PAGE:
Although I’m not a veterinary professionals, organisation and problem solving skills are transferrable to different fields, and determination can always help us get through hurrdles. We also had NAWRC taking charge of the surgery part of the camp with their vet and staff. After consultation with NAWRC and the local community, we decided to convert a communal area in the camp to our surgery room for the programme. We used rickshaw to transport dogs in and out from spiralling small streets nearby. Local families and volunteers were involved in setting up the camp, picking up dogs they were familiar with, making tea for the programme workers, carrying water from public tap, sleeping on-site at night time to provide security and many other tasks. Our chidlren volunteers of course would not be left out. They were involved in various tasks including some post-surgery care as they are the very best friends of many dogs in the community. Together with other street dogs we handled before the CNR camp, 66 dogs were de-sexed in the project.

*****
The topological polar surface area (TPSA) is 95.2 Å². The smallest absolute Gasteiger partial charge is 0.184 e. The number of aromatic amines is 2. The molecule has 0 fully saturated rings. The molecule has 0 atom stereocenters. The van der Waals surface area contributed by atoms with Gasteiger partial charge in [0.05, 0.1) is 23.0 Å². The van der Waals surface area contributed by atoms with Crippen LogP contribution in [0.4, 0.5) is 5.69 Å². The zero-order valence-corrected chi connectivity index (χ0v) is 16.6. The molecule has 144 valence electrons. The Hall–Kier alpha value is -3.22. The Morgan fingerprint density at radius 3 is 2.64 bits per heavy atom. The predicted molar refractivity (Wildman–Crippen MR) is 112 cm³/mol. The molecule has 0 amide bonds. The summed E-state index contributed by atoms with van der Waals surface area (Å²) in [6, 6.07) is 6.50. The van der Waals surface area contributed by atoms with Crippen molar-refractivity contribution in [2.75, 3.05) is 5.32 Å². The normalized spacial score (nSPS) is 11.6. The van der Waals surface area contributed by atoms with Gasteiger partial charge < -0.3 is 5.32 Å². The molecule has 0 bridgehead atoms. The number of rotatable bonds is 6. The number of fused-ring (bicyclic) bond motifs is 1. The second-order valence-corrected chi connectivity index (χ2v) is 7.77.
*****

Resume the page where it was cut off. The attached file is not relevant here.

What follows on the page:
When I createad a small apeal on Facebook for de-sexing 20 dogs as the target, the response from friends, friends of friends and someone I even don’t know personally was far from my expectation. The support I received was three times more than I expected. As I have learnt from another rebuilding project I am invlovled in Nepal, funding is not the only resource to make a programme successful particularly for an overseas one. Without the trust and commitment from local organisations and veterinary professionals to work together, our good intention would be futile. Love towards our animal friends do not have boundary. It can overcome the challenges arising from physical distance, language barriers and cultural differences.

If you would like to support our future project for community dogs in Nepal, there are different ways you can do so:

  1. Follow us on our FB page and share our project with your networks
  2. Buy a set of our Nepal Community Dog postcard (AUD $12)
  3. Buy a copy of ‘Take the Walk: Together with Nepal’ photobook (AUD$35)
  4. Volunteer with us in the background or participate in direct programme
  5. Or simply send me an email, get in touch and see what can we work together